A quick Google search will produce countless articles trying to understand the popularity of 'ringtones'; hundreds of bloggers waxing lyrical on the benefits of personalising their cell phones. Interviews with "experts" profering sexy theories about ringtones and identity construction lend an academic seriousness to the Crazy Frog phenomena. The figures are pretty serious too, in the U.S.A. alone, the Yankee Group predicts, ringtones will be worth $500 million. That's roughly the GDP of Fiji.
Obviously our cell phones needs a voice, but does that voice need to be a polyphonic adaptation of "Living on a Prayer"?
The latest figures indicate that young people are the greatest consumers of mobile music. According to one UK survey, 15-24 year olds account for 80% of ringtone spending. Studies by Nick Anderson of Sussex University show that young people are far more aware of the "brand personalty" (the particular identity affiliated with certain brands) than older generations. Anderson suggests that teenagers can deduce a person's character, likes and dislikes, by their branded possessions. Considering the amount of branding in the music industry, it's not unreasonable to say that popular musicians have their own "brand personality". So, your 50 Cent ringtone, for example, communicates not only a your taste in music, but also your compliance to the whole "Fiddy" meme. Ultimately, for brand savvy youth, this says something about your personality, which, you hope, everybody within earshot understands.
If a cell phone rings in the woods but nobody is around to hear it, are you still down with 50 Cent? Ringtones are about personalization, and about public performance. The publicness of the ringtone is an integral part of its appeal. It's unlikely that anyone would have a ringtone on their landline. In a noisy urban soundscape like the city, silence is an anomaly. Personalised ringtones are simply another irritating sound in the hullabaloo. Most of us manage tune out the sounds imposed on us: muzak, hawkers, traffic, the O'Reily factor, so why try and impose yet another squawk? Perhaps the ringtone is the audio equivalent of territorial pissing; thirty seconds in which YOU pick the soundtrack. For a few moments when your cell phone rings the 50 Cent meme is the most powerful in the sonic environment. Where "Fiddy" is relatively redundant as a social force, certain ringtones allow citizens to demonstrate their dissatisfaction or support of a cause. Independent radio station WFMU have created a variety of politics-themed ringtones available for download, while engadget allows users to choose their preferred presidential candidate ringtone. Condemning other commuters to several cycles of 50 Cent, the theme from Star Wars or a presidential quote demonstrates your individual tastes and allows others distinguish you as either nemesis or brethren.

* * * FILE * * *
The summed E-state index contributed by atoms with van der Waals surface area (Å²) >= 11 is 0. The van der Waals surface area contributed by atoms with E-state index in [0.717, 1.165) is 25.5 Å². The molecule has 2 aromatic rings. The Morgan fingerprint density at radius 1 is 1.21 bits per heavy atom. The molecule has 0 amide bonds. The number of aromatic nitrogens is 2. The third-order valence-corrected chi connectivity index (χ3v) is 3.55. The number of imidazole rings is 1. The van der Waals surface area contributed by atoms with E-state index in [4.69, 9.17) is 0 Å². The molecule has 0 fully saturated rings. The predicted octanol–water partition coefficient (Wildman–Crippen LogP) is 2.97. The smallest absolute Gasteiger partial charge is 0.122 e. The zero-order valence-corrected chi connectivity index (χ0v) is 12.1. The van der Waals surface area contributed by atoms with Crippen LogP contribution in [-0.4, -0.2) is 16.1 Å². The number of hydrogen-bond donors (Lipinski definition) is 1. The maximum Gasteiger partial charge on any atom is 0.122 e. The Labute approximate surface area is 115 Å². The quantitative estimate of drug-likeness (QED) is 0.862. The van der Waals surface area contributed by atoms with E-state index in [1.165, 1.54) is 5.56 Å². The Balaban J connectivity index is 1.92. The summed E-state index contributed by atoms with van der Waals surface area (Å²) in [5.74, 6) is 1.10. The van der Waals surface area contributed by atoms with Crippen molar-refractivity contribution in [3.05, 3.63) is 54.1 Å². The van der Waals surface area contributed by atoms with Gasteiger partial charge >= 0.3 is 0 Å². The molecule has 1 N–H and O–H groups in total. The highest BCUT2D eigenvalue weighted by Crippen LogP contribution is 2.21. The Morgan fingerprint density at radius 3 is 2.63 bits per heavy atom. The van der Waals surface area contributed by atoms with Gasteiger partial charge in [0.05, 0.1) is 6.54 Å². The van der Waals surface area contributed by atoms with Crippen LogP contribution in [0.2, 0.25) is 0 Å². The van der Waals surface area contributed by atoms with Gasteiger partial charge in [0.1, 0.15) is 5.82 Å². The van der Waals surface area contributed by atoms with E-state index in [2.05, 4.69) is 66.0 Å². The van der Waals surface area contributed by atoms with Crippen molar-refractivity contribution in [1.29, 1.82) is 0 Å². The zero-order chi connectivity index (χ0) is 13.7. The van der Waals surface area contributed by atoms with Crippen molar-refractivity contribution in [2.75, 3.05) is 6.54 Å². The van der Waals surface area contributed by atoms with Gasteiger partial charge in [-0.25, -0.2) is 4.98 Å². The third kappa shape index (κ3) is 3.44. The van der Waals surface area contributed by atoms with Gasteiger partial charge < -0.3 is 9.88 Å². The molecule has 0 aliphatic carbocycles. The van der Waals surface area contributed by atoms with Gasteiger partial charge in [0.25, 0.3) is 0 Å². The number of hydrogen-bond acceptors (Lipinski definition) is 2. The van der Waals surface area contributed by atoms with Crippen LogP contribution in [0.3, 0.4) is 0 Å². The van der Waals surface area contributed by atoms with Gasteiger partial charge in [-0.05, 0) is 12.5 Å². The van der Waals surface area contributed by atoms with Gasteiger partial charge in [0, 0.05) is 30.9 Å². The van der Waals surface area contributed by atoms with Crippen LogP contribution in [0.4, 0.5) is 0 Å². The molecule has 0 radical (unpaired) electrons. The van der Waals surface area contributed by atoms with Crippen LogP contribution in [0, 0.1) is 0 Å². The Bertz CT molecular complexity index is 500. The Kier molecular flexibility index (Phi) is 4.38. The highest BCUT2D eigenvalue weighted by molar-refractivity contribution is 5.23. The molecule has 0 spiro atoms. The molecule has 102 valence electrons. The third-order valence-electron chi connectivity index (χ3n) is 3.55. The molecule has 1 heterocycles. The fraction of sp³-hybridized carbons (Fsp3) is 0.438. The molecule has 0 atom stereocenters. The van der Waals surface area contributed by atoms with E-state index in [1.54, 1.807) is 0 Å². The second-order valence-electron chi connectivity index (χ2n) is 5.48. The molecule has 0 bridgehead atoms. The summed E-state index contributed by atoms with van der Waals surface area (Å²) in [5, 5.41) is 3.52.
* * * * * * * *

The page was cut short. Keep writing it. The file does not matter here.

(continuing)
In our efforts to relieve poverty, impede environmental disaster or cure the global AIDs epidemic, ringtones are totally and utterly useless. When it comes to enforcing the myth that every individual is special, the artificial uniqueness of a personalized ringtone is just the ticket. Paradoxically, this demonstration of individualism is only really effective in a crowd. As far as this writer's concerned the real purpose of ringtones lies in their ridiculousness. A recent gathering of sensible adults turned to hilarity thanks to an improvised game of "Name that tune." Using Foovely's ringtone preview function, those gathered took turns choosing snippets of songs for the party to guess. Recognising a song in 30 seconds is SO much harder in monophone!